Taylor Swift’s feud with her former label, Big Machine, clearly is not over yet. The singer took to her Instagram Stories on Thursday to protest the record company’s alleged plan to put out a live Swift album this week — a release that she apparently had no knowledge of until fans alerted her on social media, and one that she condemns as a callous cash grab.
"Hey guys — I want to thank my fans for making me aware that my former record label is putting out an 'album' of live performances of mine tonight.
“This recording is from a 2008 radio show performance I did when I was 18. Big Machine has listed the date as a 2017 release but they're actually releasing it tonight at midnight," Swift posted.
"I'm always honest with you guys about this stuff so I just wanted to tell you that this release is not approved by me,” Swift stressed. “It looks to me like Scooter Braun and his financial backers, 23 Capital, Alex Soros and the Soros family and the Carlyle Group have seen the latest balance sheets and realised that paying $330 MILLION for my music wasn't exactly a wise choice and they need money.”
Swift concluded by decrying Big Machine’s move as “just another case of shameless greed in the time of coronavirus. So tasteless, but very transparent."
“This release is not approved by me. It looks like Scooter Braun and his financial backers have seen the latest valence sheets and realized that paying $300 MILLION for my music wasn’t exactly a wise choice and they need money. 😂” – Taylor via her Instagram Story https://t.co/GcJ0VgIpEo— Taylor Swift Updates (@swiftsupdates) April 23, 2020
Swift’s missive is the latest development in her battle with Big Machine — the label that issued her first six albums, before she left for Republic Records to release Lover last year — to own her masters. The drama began in June 2019, when Swift learned that high-powered music manager Scooter Braun, a man she’d accused of “incessant, manipulative bullying” over the years, had just purchased the Big Machine Label Group, thus suddenly acquiring the rights to her back catalog. She described the deal as her "worst case scenario.”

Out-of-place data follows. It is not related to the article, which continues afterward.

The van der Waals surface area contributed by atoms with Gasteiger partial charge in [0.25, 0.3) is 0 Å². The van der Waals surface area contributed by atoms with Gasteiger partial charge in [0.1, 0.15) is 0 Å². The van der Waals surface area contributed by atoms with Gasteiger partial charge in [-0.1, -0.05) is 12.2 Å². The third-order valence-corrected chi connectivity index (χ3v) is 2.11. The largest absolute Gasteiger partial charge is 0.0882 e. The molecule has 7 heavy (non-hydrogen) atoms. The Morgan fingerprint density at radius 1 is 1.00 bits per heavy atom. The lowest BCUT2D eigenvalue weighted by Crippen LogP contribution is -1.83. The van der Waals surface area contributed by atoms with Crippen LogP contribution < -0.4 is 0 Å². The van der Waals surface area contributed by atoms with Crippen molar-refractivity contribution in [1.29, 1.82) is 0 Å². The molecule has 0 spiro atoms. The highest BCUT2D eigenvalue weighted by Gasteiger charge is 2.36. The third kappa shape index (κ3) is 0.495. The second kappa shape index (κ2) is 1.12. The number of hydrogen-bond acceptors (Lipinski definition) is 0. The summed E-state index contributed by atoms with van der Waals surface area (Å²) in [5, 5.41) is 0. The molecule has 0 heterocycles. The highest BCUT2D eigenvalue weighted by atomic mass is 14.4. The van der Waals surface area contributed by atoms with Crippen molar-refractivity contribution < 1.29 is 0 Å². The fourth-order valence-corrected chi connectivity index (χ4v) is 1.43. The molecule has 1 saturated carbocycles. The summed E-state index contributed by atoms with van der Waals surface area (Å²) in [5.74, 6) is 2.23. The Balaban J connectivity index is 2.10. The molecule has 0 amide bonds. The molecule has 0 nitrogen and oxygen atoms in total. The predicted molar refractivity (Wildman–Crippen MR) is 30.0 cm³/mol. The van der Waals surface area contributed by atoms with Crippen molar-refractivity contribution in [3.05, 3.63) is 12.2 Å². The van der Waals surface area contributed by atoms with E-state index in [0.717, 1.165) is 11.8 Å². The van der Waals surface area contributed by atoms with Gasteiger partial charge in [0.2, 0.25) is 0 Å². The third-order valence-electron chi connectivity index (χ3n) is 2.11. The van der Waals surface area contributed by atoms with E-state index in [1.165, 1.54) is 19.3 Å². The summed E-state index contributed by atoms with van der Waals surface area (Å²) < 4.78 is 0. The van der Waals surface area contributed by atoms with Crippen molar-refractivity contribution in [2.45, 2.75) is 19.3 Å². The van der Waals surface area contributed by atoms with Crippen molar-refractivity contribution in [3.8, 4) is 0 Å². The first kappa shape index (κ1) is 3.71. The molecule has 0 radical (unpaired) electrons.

This feud publicly escalated last November, when Swift claimed that Big Machine label head Scott Borchetta (who signed her when she was just a teenager) and Braun were forbidding her from performing her hits at that month’s American Music Awards and from using those songs in her planned Netflix documentary, Miss Americana. Big Machine denied Swift’s accusations with a lengthy statement on its website, writing, “Taylor, the narrative you have created does not exist.”
There is no announcement of a Swift live album release on Big Machine’s website or Twitter, and at press time, neither Borchetta nor Braun have made mention of it on their own social media page or have responded to Swift’s Instagram post. A representative for the Big Machine Label Group also did not immediately return Yahoo Entertainment’s request for comment.
However, a placeholder page for the release, titled Live From Clear Channel Stripped 2008, does exist on Spotify. And Swift’s loyal fans have assured her that they will boycott this album, when and if it does come out.
Taylor Swift really just called Scooter Braun and his gang out for being a money hungry flops I’m screaming pic.twitter.com/HhTKcErUie— Ben (@TS7Track3) April 23, 2020
TAYLOR SWIFT USING HER VOICE AND DEFENDING HERSELF IS THE BEST THING TO EVER EXIST pic.twitter.com/WC3NJDZqab— Irene 🤍 (@lillyosmenttt) April 23, 2020
Scooter Braun harassed Taylor Swift in 2016, bought her masters for 300m, weaponised them, tried to blackmail her into not performing & use them in a documentary, lied about speaking to DCP, is now financially unstable & releasing old Taylor content as a quick cash grab... pic.twitter.com/aqL74iaKAJ— Ben (@TS7Track3) April 23, 2020